A TIME TO OUTRANK ACTUAL VETERANS OR MERELY COSPLAY?
Gov. Bill Walker signed an administrative order, piggy backing it as a ceremony during the return of Last Frontier Honor Flight veterans who went to Washington, D.C. to visit the war memorials.
The event took place at the Ted Stevens International Airport, where veterans disembarked from the 10th Honor Flight and were wheeled in to the front of the pop-up event to be included in the picture.
In front of men and women who were wearing medals earned through service, and wearing his military-style incident command jacket, Walker wielded his pen while highlighting his role as commander in chief.
It was a contrast with U.S. Sen. Dan Sullivan, a lieutenant colonel in the United States Marine Corps Reserves, who had greeted the Honor Flight veterans in D.C. in his civilian suit and tie. No need to pull rank on these heroic veterans.
Was Gov. Walker, who has not served in the military, borrowing glory from the heroes of World War II, the Korean War and the Vietnam War?
Were they being used as props for a photo op for the governor, who faces a tough re-election battle?
It’s a question for the veterans among us.
Normally, governors are issued incident command jackets by the U.S. Army National Guard to wear during disasters in the incident command environment, since constitutionally the governor is the commander in chief for the Army and Air Guard.
They are not typically worn during civilian events, although a governor can wear it whenever he chooses. The patches are merely decorative to inform everyone who the governor is in the hierarchy of command.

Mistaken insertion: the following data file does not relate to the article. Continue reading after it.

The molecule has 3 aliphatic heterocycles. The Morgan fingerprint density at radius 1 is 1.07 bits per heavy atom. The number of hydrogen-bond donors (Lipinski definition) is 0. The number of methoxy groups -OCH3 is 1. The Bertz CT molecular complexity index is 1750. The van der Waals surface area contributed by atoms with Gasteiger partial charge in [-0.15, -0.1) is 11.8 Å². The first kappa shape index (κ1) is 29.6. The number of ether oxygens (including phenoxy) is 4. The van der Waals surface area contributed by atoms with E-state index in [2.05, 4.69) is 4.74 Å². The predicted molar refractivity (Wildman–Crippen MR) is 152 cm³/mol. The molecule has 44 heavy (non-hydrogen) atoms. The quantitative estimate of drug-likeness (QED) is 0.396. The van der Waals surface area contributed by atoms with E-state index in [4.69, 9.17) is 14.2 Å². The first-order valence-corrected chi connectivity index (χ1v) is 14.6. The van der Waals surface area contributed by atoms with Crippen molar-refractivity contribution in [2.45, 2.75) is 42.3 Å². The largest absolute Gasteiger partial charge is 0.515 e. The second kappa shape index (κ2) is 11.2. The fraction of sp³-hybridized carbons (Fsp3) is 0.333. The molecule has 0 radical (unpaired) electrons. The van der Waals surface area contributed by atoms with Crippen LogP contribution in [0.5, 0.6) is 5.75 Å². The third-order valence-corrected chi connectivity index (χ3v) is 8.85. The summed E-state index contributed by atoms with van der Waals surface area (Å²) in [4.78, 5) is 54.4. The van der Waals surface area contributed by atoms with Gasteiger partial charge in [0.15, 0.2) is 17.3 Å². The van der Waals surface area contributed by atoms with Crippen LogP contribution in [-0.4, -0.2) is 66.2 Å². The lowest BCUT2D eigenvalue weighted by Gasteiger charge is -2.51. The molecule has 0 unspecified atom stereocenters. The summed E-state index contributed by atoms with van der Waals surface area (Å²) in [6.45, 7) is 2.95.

Back in 2007, Gov. Sarah Palin visited Alaska Air National Guard troops at Camp Virginia, Kuwait, and wore a loose-fitting T-shirt.
MUSEUM TASK FORCE TO BE CREATED
Administrative Order No. 293 creates an 11-member task force to research and coordinate efforts, collect histories and artifacts, research funding and propose possible sites.
“Alaska has a rich and complicated relationship with the U.S. military,” states the administrative order.
“Major components of that history currently go unrecognized. The internment of Alaska Native people in Southeast Alaska during WWII. The role African-American soldiers played in the building of the Alcan, referred to as the “Road to Integration” in the Army. The Aleutian Islands’ role as the only part of North America to endure prolonged enemy occupation by Japan during World War II.”
“Alaska has more veterans per capita than any other state in the country, and Alaska Native people serve the armed forces in higher proportions than any other demographic. It is important to recognize this history, and honor those who sacrifice, those who continue to serve, and those who will serve the future,” the order says.
The task force, which will be appointed by the governor, is to produce an initial report by Oct. 1.